Self processed!

Discussion in 'Alternative Techniques & Photo Gallery' started by nealjpage, Nov 5, 2007.

  1. nealjpage

    nealjpage multi format master in a film geek package

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    Now, I know these aren't the best, but I processed a roll of C-41 myself last nite. It wasn't C-41; rather I cross-processed RSX 50. I'm fairly proud at how they turned out. :mrgreen:

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    As always, C & C welcome. I should try a roll of regular C-41 as a control.
     
  2. Alpha

    Alpha Troll Extraordinaire

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    Try shooting the RSX out of bright sunlight. The cross process will hold some really rich detail.

    Nice work processing C41, too! I don't have the balls for it right now.
     
  3. terri

    terri Administrator Staff Member Supporting Member

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    Heck, you have images, so you're on the right track. ;) I agree with Max here about trying a different lighting situation, and maybe bracket 1 stop each way - you're bound to end up with a few frames that won't look as washed out. It's so funky, this process; there is a lot of purply- magenta. Much more pronounced on the 2nd image where there is more shadow.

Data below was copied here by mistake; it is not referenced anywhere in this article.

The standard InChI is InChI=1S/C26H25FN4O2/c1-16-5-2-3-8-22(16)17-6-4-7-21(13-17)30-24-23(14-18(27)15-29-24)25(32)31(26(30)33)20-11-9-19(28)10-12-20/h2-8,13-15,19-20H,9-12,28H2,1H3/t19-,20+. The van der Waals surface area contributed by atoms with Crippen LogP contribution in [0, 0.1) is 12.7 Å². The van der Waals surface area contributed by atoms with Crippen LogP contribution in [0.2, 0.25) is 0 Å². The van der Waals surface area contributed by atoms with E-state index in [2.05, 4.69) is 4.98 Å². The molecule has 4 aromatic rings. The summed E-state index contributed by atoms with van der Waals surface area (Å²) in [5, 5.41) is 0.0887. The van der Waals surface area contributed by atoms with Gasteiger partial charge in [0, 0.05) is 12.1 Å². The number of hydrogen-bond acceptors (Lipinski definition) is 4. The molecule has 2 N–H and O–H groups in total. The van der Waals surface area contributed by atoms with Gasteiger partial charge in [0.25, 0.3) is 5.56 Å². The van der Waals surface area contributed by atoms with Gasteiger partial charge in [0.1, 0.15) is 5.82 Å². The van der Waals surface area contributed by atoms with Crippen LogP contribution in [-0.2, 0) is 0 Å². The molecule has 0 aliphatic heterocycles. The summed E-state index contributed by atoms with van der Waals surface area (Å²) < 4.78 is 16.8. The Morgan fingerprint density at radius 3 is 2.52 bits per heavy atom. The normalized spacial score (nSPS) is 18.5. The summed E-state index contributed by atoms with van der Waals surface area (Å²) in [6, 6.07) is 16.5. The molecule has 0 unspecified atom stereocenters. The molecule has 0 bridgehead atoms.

hee hee; keep it up Neal - you always get some interesting stuff.
     
  4. Alpha

    Alpha Troll Extraordinaire

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    Practice with a different film. RSX, like i've said many times, has such wonderful results for CP (especially when shot in low, or at least very even light), it would be a shame to waste it on testing.
     
  5. nealjpage

    nealjpage multi format master in a film geek package

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    Thanks, guys. Sigh. Yeah, I feel bad about wasting it, but I got overly excited and wanted to try it! I pushed my luck, though, and over-exposed by 1 stop like I do with other films I xprocess. I was also shooting in late afternoon which, in southern Oregon, has some of the harshest light. I just need to learn how to get out of bed earlier. :lol:

    As far as using RSX in low light, it seems counter-intuitive to use an ISO 50 film in low light situations, especially hand-held.

    The C-41 process wasn't as hard as I thought. I immerse my chem bottles in a hot-water bath for about a half hour and pre-soak the film for a few minutes longer than is recommended by Arista. Then while I'm processing, I keep the tank in a tempered bath. Since development is only for 3.5 minutes, it's not that hard to keep a constant temperature. The blix mixture has a range of 95-105 degrees, too, so by the time I'm done with developing, the water bath is still fine for blixing.
     

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